Since visitors of the country are fascinated by Spain’s intricate historical, cultural and geographical appeal, they contribute to the economy in a variety of ways, and thus attracting more and more foreign exchange. There are three policy issues that are associated with foreign exchange earnings that “enhance economic benefits from tourism” – the gross earnings, the collection of it, and the leakage of the foreign exchange. As more visitors are being attracted by the many fascinations of Spain, the gross earnings of the country will significantly increase. There are a few problems that are associated with such a policy, and that is the fact that many tourists do not contribute much to the host country, which in this case is Spain. “Tourists arrive as part of an inclusive tour, and/or use foreign owned airlines or other transport modes, and then a significant proportion of the total holiday price paid by tourist may not accrue to the host country.” The solution to such problems is to study different methods in order to “raise the gross accrual to Spain” which can then have a great impact on its economy. The second policy issue is then being introduced where the collection of the foreign exchange is then being spent on Spain in order to improve the country, for example, by opening new firms and industries. In many countries in the Mediterranean, including Spain, a “black market” exists. The only way to minimize such an act is by providing mediums for currency exchange. The government of Spain would then have to pay special exchange rates to tourists. The “leakage” is the third policy issue of the foreign exchange, which can arise from “import purchases, payment of foreign debts, employment of foreign nationals, etc.” Leakages are wide-spread phenomena especially in a country as big as Spain. However, there are numerous actions that the government needs to take, one of which is gathering needed information, as well as examining and determining the extent of such leakages. The fundamental contribution to policy decision is determining leakages. Foreign leakages along with foreign experts can be completely eliminated or reduced by substituting them with imports such as education and training. However, this usually takes a very long time. “Labour capital substitution possibilities should be explored to limit the need to import hard currency capital equipment.”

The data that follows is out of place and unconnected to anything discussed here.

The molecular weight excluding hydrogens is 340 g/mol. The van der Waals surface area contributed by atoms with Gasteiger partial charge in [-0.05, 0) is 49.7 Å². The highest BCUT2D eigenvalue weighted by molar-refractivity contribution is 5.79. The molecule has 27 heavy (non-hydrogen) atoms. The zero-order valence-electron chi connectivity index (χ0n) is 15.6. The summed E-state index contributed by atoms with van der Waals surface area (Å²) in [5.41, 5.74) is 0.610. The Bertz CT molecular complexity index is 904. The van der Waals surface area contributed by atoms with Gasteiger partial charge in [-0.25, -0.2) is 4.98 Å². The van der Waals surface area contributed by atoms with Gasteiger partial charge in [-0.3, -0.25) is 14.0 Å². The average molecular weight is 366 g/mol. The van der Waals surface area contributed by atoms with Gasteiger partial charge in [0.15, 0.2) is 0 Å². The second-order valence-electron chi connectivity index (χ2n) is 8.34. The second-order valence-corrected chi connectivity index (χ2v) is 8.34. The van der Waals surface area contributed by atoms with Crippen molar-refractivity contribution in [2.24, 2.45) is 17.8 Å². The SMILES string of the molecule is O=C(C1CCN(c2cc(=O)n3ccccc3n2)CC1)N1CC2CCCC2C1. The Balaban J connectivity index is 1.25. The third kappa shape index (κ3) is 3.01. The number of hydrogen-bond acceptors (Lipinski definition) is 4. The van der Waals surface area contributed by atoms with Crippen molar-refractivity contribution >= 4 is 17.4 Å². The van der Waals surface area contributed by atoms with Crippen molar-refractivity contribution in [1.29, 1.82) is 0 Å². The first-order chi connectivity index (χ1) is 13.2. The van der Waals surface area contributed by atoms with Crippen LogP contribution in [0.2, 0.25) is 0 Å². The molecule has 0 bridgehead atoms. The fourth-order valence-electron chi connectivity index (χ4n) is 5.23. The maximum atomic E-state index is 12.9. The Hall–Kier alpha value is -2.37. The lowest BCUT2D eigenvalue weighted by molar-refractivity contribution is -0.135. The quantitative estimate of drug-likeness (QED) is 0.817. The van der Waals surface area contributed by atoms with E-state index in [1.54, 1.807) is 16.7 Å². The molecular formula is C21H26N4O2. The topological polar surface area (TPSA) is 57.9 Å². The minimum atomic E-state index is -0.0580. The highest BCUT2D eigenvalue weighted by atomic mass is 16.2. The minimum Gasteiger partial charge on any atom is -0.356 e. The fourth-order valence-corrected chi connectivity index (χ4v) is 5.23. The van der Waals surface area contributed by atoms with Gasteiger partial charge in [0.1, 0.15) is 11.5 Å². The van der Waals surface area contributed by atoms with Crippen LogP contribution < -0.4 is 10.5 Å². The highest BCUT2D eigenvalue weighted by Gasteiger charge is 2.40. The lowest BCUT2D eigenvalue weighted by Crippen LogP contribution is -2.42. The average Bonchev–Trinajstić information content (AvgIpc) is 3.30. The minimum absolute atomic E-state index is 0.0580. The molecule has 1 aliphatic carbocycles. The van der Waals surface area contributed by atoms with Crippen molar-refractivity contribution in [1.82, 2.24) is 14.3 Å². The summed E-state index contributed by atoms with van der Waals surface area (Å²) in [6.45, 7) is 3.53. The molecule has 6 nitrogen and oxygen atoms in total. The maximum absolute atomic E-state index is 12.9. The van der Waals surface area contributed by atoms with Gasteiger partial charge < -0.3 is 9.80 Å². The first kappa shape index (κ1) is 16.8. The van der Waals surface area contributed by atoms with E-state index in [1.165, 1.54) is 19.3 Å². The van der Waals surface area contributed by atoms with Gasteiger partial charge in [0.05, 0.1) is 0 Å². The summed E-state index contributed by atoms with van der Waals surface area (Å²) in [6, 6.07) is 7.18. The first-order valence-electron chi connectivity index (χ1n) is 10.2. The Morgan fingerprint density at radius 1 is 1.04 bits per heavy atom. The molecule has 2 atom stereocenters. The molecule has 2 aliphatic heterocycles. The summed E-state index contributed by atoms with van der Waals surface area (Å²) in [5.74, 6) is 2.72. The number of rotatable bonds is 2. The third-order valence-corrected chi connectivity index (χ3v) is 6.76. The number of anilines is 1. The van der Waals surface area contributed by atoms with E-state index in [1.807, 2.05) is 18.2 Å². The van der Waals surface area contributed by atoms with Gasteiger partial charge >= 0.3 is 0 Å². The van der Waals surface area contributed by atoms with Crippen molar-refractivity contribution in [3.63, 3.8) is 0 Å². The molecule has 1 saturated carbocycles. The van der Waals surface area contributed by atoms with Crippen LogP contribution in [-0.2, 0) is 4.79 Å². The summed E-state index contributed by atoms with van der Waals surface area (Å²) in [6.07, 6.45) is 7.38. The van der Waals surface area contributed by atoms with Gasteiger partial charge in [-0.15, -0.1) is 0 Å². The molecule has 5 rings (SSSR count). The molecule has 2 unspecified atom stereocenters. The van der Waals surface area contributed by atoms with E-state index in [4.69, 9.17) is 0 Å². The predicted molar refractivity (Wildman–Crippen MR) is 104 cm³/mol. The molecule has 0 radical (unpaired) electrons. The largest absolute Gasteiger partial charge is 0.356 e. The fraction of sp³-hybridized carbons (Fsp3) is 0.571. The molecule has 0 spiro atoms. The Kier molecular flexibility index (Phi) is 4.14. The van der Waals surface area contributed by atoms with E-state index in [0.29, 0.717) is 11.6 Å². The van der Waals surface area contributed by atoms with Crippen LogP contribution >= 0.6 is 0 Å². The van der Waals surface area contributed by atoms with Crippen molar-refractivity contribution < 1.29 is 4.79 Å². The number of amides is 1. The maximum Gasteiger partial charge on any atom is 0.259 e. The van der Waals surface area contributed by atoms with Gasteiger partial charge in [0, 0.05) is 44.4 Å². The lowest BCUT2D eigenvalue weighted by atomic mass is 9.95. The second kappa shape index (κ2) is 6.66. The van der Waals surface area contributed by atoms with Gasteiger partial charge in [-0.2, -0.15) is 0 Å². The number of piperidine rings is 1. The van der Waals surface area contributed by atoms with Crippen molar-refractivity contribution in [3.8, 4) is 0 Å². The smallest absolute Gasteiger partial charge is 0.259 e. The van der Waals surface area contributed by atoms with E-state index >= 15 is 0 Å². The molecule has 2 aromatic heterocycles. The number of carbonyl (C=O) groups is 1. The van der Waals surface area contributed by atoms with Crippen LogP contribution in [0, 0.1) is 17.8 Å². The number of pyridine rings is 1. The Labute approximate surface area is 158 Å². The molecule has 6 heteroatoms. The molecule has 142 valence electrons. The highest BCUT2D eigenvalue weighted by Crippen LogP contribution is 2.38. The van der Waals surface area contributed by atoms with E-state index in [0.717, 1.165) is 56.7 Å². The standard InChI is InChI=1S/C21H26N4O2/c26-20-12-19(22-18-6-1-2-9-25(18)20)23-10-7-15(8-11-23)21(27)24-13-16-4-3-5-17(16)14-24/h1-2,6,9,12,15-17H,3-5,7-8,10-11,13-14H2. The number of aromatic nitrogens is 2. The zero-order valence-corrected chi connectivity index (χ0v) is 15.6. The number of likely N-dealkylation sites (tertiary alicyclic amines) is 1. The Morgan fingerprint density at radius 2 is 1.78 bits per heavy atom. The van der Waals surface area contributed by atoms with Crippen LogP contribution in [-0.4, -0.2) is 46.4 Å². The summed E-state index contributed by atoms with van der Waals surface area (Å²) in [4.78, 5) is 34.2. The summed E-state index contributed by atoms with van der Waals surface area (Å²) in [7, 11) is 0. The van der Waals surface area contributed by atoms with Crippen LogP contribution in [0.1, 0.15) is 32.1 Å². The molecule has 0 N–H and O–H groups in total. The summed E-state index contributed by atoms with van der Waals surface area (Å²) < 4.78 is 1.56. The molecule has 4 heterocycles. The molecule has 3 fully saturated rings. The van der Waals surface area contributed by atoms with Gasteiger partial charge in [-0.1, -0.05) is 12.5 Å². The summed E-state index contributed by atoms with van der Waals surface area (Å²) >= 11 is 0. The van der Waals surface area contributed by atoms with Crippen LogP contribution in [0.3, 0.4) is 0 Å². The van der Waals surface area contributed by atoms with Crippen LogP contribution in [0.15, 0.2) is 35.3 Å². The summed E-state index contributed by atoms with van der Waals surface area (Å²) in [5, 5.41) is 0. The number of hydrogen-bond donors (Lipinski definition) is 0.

Spain’s unique and spectacular environment is what continues to captivate hordes of people from diverse areas across the globe. This has caused tourism to become one of the strongest leading industries and has helped to maintain a rapid expansion of the Spanish economy. When tourism sectors in developing countries are being expanded to contribute to economic growth, a few things need to be taken into consideration. Although Spain is a very successful model, however, each country has its own distinct cultural, social and economical aspects allowing it to create its own unique and successful touristic policies. The growth of the tourism industry has a very strong impact, not only on a country’s economy but also on its culture, the environment, and the society as a whole. Tourism, with all its complexities, has become more acknowledged by the different societies especially in Spain. However, it is an activity that has become of great concern and should be closely monitored. In conclusion, through education and employment, Gross domestic product and foreign exchange, and the import and export sectors, it can be proven that tourism is indeed an essential element of Spain’s economy.
Cite This Work
To export a reference to this article please select a referencing style below: